Alyssa Graham | 10.17.08 | Philadelphia

Words by: Bobby Coleman | Images by: Rod Snyder

Alyssa Graham :: 10.17.08 :: Philadelphia Museum of Art :: Philadelphia, PA

Alyssa Graham :: 10.17 :: PA
The setting for Alyssa Graham's performance was fitting for this singer who appreciates fine art. The Greek inspired building, "The Parthenon on the parkway," as it is affectionately known, is a huge sandstone building on the east bank of the Schuylkill River that dominates the hillside as you walk from the center of the city into the east entrance of Fairmont Park. A magnet for the imagination, it's easy to spend days dreaming inside its marble walls and drifting through its galleries.

As Graham was introduced to us, I sat upon the marble staircase inside that ascends to the second floor balcony and the other galleries. The large bronze sculpture of "Diana The Hunter," the Roman Goddess of Love, dominates the hall - holding her bow in an amorous pose, smiling hopefully, having sent her arrow to the object of her affection, a moment frozen in time.

The band warmed up with an instrumental medley of jazz songs. The noisy crowd drank and talked as if the music was only a background sound for their conversations. Graham was seated on a stool in the center of the stage with the band - Jon Cowherd (piano), Derek Nievergelt (bass), Bill Campbell (drums), Doug Graham (guitar) – around her. She spoke softly and introduced a cover of Neil Young's "Don't Let it Bring You Down." What emerged from Graham's petite frame was a mature, deeply practiced vocal style. Her training is evident and welcome in a music world so often lacking in discipline. In contrast to Neil Young's scratchy, wining imploration, Graham delivered a remarkable, even stunning rendition, her voice blending and drifting out of the lyric into the body of the music, buoyed by some wonderful piano solos along the way. Her voice was clear, sexy and sweet, on key and in pitch.

Alyssa Graham :: 10.17 :: PA
She told us about her love of Brazilian music and particularly legendary Brazilian singer and guitar player Joao Gilberto. She described the lifestyle and the love she has with her partner and guitarist Douglas Graham, detailing their musical adventures in the Southern hemisphere as a setting for a song about love from Rio, "É Com Esse Que Eu Vou," by Pedro Caetano. She used gestures to communicate and animate the words to the song, which was sung in Portuguese, making cute faces while singing with fluidity, using small hand movements to indicate a romantic embrace or perhaps a kiss in a flowery garden, piano and guitar softly punctuating the lyrical phrases, the band holding us, moving us back and forth into the seduction.

On "Arkansas" from her new CD, Echo, her innocent looks belied her depth of passion. Her range also descended and volume increased slightly, the musical theme repeated in the chorus: "Darling are you dreaming of the plans we'd made?/ Your dreams may change when I'm gone." Her vocal styling on this number was the epitome of that moment when we surrender and accept the failure of the will to continue to love. Again the piano played the part of a percussion instrument, the performance of this haunting song ended like a bell tolling for the reality of that moment.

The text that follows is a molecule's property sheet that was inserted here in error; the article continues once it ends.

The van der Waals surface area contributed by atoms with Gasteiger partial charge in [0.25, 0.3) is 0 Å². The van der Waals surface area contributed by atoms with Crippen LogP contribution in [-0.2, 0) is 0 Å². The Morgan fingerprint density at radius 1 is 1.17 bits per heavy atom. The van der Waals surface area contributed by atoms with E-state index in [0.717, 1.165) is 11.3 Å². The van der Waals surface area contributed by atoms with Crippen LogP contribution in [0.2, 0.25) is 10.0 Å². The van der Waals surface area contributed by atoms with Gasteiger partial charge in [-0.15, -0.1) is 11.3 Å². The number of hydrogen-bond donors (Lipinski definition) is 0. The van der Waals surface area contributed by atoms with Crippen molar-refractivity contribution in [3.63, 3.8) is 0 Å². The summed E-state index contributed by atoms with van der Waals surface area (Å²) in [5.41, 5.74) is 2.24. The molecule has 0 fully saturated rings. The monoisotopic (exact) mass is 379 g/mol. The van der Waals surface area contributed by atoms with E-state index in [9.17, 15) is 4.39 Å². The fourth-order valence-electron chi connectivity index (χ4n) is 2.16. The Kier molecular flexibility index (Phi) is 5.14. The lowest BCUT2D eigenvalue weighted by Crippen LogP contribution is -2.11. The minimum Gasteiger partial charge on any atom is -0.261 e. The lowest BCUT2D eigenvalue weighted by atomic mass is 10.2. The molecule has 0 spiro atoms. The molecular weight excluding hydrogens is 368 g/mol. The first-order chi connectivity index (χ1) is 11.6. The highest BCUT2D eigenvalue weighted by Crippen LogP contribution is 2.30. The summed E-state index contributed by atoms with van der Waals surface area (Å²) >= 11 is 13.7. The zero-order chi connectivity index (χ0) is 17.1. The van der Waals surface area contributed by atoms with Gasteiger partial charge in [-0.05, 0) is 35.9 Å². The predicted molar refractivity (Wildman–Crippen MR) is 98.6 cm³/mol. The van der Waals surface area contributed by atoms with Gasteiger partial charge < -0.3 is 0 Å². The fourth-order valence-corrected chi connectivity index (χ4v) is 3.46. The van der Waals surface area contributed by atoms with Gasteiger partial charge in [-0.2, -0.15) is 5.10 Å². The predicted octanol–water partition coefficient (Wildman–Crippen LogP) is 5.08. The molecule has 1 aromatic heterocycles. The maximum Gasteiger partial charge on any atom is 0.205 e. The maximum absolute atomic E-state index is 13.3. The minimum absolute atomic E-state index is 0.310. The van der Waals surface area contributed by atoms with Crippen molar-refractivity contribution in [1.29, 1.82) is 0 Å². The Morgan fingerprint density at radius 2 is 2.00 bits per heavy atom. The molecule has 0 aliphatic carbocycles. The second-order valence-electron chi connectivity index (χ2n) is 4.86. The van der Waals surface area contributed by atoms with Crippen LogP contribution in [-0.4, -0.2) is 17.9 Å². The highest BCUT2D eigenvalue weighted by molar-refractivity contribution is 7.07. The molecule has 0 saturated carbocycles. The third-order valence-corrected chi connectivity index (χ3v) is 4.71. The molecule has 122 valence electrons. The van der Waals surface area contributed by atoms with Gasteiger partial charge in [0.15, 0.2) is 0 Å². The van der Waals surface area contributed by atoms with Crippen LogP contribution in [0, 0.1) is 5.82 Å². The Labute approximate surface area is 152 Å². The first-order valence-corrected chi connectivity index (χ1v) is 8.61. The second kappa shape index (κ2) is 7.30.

There evolved a pattern in the songs, in the rhythm of the words as well as the beats, where the intellectual content of the lyrics (the thinking part) became pure emotion. We were lead there through the next two songs. "Involved Again" is a tune written 50 years ago by Jack Reardon for Billie Holiday that Graham sings on her ner CD and proves a serendipitous match. But, what touched me so deeply at this show was the honest way "Butterflies" was introduced, where the very personal details of her and Douglas' lives together revealed to us how they exist in the enviable state of love. "And I dreamed of you under the moon/ I heard your laughter fill the room/ I dreamed of you." The way she delivers the phrase is so telling and absorbing it forms a portrait of forgiveness, and her voice expresses a merciful, tender love and deep felt sentiment.

"America" by Simon & Garfunkel was the final selection. Their "patriotic moment" proved a playful, jazzy run that was ultimately delightful and near epic; not to mention a nod to our future and the hope that we just might evolve.

After the show, at a table in the first row, Graham shared stories, starting with the beginning of her career performing rock & roll with a six-piece band in front of a coffee shop in Cornell. Growing up, Graham was exposed to jazz and folk rock, admiring Ella Fitzgerald, Bob Dylan and Neil Young. Now, Graham is pushing herself with jazz and helping to bring in a new audience. She's not redefining it but broadening the experience, taking us for a ride in these improvising, open concerts. She is a star ascending and we'll surely be hearing more from Graham in the days ahead.

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